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Am J Med Genet A. 2006 Sep 15;140(18):1909-14.

Mutation analysis of the FRAS1 gene demonstrates new mutations in a propositus with Fraser syndrome.

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  • 1Department of Pediatrics, Division of Clinical Genetics, University of California, San Francisco, California 94143-0748, USA. slatovia@peds.ucsf.edu

Abstract

Fraser syndrome (OMIM 219000) is a rare, autosomal recessive condition with classical features of cryptophthalmos, syndactyly, ambiguous genitalia, laryngeal, and genitourinary malformations, oral clefting and mental retardation. Mutations causing loss of function of the FRAS1 gene have been demonstrated in five patients with Fraser syndrome. However, no phenotype-genotype correlation was established and there was evidence for genetic heterogeneity. Fraser syndrome is rare and the FRAS1 gene has 75 exons, complicating mutation screening in affected patients. We have screened two patients who fulfilled the diagnostic criteria for Fraser syndrome and three patients with related phenotypes (two patients with Manitoba oculotrichoanal syndrome and one patient with unilateral cryptophthalmos and labial fusion) for mutations in FRAS1 to increase the molecular genetic data in patients with Fraser syndrome and related conditions. We report two new mutations in a patient with Fraser syndrome, a frameshift mutation and a deletion of two amino acids that we consider pathogenic as both alter the NG2-like domain of the protein. Although we are still unable to clarify a phenotype-genotype relationship in Fraser syndrome, our data add to the list of mutations associated with this syndrome.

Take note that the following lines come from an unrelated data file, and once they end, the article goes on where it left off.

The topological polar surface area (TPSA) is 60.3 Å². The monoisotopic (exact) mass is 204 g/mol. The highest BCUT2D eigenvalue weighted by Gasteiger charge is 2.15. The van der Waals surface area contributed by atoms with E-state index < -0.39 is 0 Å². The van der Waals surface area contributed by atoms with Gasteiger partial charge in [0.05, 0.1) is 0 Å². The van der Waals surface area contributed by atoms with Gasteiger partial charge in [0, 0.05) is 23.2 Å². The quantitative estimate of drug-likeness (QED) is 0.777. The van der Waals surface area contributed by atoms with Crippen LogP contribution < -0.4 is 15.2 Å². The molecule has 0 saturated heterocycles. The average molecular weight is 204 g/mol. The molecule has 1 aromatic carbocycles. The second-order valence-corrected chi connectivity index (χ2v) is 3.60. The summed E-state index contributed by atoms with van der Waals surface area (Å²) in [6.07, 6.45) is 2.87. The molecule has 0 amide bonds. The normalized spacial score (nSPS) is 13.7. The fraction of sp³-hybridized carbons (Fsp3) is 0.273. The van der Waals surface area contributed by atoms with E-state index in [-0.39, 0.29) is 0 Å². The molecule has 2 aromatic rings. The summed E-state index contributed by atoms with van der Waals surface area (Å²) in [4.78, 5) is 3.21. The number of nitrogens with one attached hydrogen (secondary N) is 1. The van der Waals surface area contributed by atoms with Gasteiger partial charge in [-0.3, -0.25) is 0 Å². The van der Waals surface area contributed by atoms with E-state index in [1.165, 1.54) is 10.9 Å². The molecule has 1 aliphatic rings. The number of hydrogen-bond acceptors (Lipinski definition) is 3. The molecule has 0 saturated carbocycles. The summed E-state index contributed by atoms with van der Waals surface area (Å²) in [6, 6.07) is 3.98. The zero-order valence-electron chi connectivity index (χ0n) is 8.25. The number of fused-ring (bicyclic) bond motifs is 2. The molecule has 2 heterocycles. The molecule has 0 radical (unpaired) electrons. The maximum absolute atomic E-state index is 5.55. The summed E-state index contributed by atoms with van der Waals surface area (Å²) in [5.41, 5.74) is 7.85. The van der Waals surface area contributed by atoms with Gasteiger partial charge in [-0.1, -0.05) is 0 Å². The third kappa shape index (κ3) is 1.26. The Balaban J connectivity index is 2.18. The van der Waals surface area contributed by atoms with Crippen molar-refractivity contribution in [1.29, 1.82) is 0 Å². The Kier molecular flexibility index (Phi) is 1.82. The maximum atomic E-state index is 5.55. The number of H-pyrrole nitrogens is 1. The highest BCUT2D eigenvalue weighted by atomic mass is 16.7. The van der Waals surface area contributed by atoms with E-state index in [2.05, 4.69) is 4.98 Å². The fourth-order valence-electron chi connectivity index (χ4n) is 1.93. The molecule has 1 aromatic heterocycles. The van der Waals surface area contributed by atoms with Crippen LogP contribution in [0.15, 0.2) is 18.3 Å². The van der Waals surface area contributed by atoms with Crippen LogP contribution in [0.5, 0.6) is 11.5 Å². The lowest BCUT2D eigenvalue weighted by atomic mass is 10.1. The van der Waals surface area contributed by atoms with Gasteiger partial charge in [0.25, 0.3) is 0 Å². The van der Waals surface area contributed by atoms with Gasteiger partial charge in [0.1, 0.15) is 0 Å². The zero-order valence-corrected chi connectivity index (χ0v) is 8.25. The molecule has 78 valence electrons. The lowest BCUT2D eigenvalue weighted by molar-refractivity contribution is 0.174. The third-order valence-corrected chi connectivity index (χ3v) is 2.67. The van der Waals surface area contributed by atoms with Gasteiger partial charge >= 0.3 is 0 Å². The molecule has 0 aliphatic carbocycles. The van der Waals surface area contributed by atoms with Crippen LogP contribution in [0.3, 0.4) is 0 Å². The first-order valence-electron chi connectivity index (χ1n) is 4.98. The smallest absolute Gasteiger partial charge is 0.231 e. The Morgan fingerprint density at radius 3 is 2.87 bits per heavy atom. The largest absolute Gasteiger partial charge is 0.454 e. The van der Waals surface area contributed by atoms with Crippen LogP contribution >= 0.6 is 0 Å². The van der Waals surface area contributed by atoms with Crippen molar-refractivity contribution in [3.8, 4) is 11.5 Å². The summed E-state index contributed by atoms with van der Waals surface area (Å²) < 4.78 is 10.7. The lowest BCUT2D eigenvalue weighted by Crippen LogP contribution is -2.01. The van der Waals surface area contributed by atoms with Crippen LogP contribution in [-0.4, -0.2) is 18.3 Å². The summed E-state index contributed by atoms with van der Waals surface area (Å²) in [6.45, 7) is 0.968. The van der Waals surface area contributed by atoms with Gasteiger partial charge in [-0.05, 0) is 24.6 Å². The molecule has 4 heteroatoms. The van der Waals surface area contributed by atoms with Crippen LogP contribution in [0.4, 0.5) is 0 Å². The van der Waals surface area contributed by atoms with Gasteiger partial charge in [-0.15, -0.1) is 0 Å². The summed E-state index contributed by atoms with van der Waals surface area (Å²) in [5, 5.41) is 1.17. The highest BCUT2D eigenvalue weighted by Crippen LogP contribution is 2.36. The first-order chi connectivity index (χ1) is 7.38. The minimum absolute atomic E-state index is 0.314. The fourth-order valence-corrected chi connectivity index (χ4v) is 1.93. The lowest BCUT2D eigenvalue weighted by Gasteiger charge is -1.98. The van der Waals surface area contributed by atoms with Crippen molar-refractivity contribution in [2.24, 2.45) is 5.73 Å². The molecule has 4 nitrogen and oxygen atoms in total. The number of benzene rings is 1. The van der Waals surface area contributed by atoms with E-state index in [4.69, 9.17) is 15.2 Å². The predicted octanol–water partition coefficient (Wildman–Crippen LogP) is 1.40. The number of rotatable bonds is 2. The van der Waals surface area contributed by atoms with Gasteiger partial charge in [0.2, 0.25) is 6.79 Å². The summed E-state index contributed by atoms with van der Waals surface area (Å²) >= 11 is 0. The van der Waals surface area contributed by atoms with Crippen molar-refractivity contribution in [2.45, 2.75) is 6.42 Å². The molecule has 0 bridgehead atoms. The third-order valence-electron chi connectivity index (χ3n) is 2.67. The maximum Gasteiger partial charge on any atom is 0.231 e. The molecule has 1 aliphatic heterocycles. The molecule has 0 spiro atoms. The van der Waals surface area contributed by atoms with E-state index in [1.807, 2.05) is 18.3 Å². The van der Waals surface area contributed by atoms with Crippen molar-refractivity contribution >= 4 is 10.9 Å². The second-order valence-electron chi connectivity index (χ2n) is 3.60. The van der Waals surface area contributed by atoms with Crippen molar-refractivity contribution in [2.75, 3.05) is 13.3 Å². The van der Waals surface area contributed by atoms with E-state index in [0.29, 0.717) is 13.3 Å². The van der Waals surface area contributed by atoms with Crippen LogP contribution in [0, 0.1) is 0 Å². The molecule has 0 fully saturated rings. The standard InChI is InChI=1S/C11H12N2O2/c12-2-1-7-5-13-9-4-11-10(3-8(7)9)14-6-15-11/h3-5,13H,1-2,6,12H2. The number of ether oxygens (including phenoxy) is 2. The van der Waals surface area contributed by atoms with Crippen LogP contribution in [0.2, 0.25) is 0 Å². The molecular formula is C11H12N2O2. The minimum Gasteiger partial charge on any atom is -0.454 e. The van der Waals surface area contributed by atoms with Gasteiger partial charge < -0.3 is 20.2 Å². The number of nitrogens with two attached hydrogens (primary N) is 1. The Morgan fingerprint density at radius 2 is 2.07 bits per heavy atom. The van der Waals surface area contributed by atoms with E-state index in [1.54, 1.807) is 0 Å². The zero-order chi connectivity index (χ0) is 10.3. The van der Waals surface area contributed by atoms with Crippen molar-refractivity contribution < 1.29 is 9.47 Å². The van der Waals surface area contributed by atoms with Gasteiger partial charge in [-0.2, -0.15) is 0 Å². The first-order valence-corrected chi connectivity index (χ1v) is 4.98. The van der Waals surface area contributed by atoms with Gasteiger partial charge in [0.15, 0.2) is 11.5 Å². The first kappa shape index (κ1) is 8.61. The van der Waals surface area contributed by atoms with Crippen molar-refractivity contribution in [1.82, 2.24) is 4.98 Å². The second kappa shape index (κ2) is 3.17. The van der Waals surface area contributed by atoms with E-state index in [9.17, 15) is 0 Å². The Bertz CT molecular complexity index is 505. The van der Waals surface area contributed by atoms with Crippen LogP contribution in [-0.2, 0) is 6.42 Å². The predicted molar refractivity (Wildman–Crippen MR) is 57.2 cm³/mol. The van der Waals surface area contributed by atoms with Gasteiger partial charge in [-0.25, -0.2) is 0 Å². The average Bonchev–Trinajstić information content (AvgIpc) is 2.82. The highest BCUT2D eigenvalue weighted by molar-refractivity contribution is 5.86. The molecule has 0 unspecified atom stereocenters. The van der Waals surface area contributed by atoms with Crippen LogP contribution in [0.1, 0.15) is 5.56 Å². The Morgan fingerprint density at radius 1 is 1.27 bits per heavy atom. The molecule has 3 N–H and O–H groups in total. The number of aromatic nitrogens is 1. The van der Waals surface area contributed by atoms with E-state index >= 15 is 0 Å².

[PubMed - indexed for MEDLINE]
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